5. It is well known that car fumes are a danger to the environment and to the people who breathe them in, especially children in buggies or prams who are at the exact level of car exhausts.  Studies have shown that idling, favoured by many parents for dropping off school children,  is the most damaging method of car use.  At a recent information talk by the Trafford Clean Air Group participants were informed that Trafford council has said  80% of pollution in Trafford is created by vehicles. 25% of our journeys are under a mile. If we each considered walking/cycling for these journeys then we would be getting exercise as well as helping reduce the pollution level. At a time when green issues are at the forefront it is disappointing to see that many more cars will be encouraged to be in close proximity to the school.
  6. The much larger new building and car park will adversely effect homeowners in the two neighbouring roads, in terms of disruption, environmental damage and the lowering of house values.
  7. The building of a brand new school and subsequent demolition of the existing building plus the laying of a new car park will cause major disruption to the immediate vicinity for a considerable time. This is already a traffic bottleneck at school times, exacerbated by the fact that Cedar Road is one way for the first part of the road which directly adjoins the school.
  8. The flats for senior citizens and its grounds are directly next to the proposed school building. This will be very noisy, both during construction and once it is up and running, for elderly residents and not a suitable choice of venue.

Comment 12

I do not agree with the proposed amalgamation because I believe the proposed academy structure put forward by the junior school will provide a better education for our children and children in the area. Thank you.

Comment 13

I think a new build is a colossal waste of money which would be better spent on improving facilities at the current schools.

Comment 14

I manage St Andrews Court and also live onsite in Flat 24.


I feel the new build will bring issues with both noise and large vehicles during the building work. Also we are already affected by parents parking in our private car park, so if the school is then on this side of the road I feel this will happen more.


My residents range from 60 to 94 years old and they are unhappy with the noise from the children, the light blocked out by the building and the prospect of this impacting on any future apartment sales.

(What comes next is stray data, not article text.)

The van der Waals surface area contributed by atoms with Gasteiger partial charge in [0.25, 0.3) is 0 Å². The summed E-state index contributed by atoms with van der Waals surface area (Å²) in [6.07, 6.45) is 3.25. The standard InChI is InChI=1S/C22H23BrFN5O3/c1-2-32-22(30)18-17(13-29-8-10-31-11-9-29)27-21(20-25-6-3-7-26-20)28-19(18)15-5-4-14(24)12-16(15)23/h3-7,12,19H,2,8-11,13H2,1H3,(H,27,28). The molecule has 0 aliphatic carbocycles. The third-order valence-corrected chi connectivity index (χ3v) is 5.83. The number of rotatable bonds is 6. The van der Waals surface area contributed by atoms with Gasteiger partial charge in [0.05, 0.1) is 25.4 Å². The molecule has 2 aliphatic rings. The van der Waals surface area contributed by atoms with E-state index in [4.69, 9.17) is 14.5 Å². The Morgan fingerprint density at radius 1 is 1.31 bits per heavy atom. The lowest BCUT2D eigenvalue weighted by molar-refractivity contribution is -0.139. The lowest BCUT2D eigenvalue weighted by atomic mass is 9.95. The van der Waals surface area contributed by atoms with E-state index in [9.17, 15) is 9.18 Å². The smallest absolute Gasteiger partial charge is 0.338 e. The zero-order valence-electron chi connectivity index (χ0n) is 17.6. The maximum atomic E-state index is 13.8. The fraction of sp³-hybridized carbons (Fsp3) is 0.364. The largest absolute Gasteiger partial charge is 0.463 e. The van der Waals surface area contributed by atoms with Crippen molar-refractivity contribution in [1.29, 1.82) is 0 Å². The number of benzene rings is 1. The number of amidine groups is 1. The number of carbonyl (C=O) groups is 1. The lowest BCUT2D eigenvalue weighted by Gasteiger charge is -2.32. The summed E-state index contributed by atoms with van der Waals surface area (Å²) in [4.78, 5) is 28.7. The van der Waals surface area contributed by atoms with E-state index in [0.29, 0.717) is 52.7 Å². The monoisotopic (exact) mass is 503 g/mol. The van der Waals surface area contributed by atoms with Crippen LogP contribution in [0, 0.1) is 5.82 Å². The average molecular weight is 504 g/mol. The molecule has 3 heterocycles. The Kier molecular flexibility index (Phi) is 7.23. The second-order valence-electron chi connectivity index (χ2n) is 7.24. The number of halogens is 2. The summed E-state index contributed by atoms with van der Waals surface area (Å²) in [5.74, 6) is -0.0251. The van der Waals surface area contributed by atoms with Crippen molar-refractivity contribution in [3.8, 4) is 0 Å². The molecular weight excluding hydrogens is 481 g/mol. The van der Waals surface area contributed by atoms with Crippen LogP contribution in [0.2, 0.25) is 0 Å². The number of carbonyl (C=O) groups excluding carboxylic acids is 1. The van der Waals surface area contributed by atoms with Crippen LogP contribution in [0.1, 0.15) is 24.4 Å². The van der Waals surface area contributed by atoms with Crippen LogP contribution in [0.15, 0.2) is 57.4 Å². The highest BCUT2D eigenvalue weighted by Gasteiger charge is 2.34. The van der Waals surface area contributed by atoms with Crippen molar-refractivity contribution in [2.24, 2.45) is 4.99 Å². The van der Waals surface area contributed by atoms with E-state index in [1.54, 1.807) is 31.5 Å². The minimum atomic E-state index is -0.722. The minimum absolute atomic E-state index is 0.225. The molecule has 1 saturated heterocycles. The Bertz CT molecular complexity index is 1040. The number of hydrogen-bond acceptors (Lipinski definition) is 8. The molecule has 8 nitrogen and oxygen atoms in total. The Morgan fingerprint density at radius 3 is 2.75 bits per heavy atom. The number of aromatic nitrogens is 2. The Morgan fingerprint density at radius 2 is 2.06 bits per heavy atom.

We feel the school is currently in the right place and is a complete waste of money to be rebuilt and moved.

Comment 15

[Anonymous] manages St Andrews Court on Queens Road Hale which overlooks the school playing field where the proposed new school will be built. The scheme is for people who are aged over 60

Residents have a number of concerns over the proposal however due to age and frailty have been unable to attend any of the consultation meetings that have been held. They have queried the possibility of you holding a consultation meeting in the communal lounge at the scheme.

I am concerned about the impact that building work will have on St Andrews Court itself and on the residents who overlook the site . Q- what are the plans for the boundary of the site between the site and St Andrews Court?

I am concerned about increased traffic on Queens Road as the road is a hazard already with cars parked both sides of the road and parents have in been known to use the car park at St Andrews Court whilst dropping off their children.

We feel the school is currently in the right place and is a complete waste of money to be rebuilt and moved.

Comment 16

I feel both as a resident and employee of St Andrews Court for residents over 60 years old, the building of the new school is not needed.

This will impact on the light coming into our building, create more noise issues and with the work lorries create traffic problems.


One suggestion is to use temporary porta cabins to teach the children whilst the current school is renovated. It would be a shame to lose such a lovely historical building to something on the opposite side of the road and this would save a lot of money long term.

The building would be easily renovated to new requirements.

Comment 17

I feel that smaller schools are better within primary education.  It would be very hard for the nursery children to go straight into a 21 form and potentially 3 storey school.

Comment 18

Paragraph references are to the "Our vision for the future of Stamford Park schools" paper.

Paragraph 2 - states that "a further 25 places to be provided in Altrincham". However, paragraph 1 states that the increase will be from 70 places to 90 places so there are 5 "missing" places. Is the actual proposal to create 95 places per year group? If not, how are the other 5 places that are required to be provided?

Paragraph 4 - how big will the new school playing field be (in square metres)? How big will the car park be? Will the new school playing field and car park be opened at the same time as the school? If not, when will they be opened?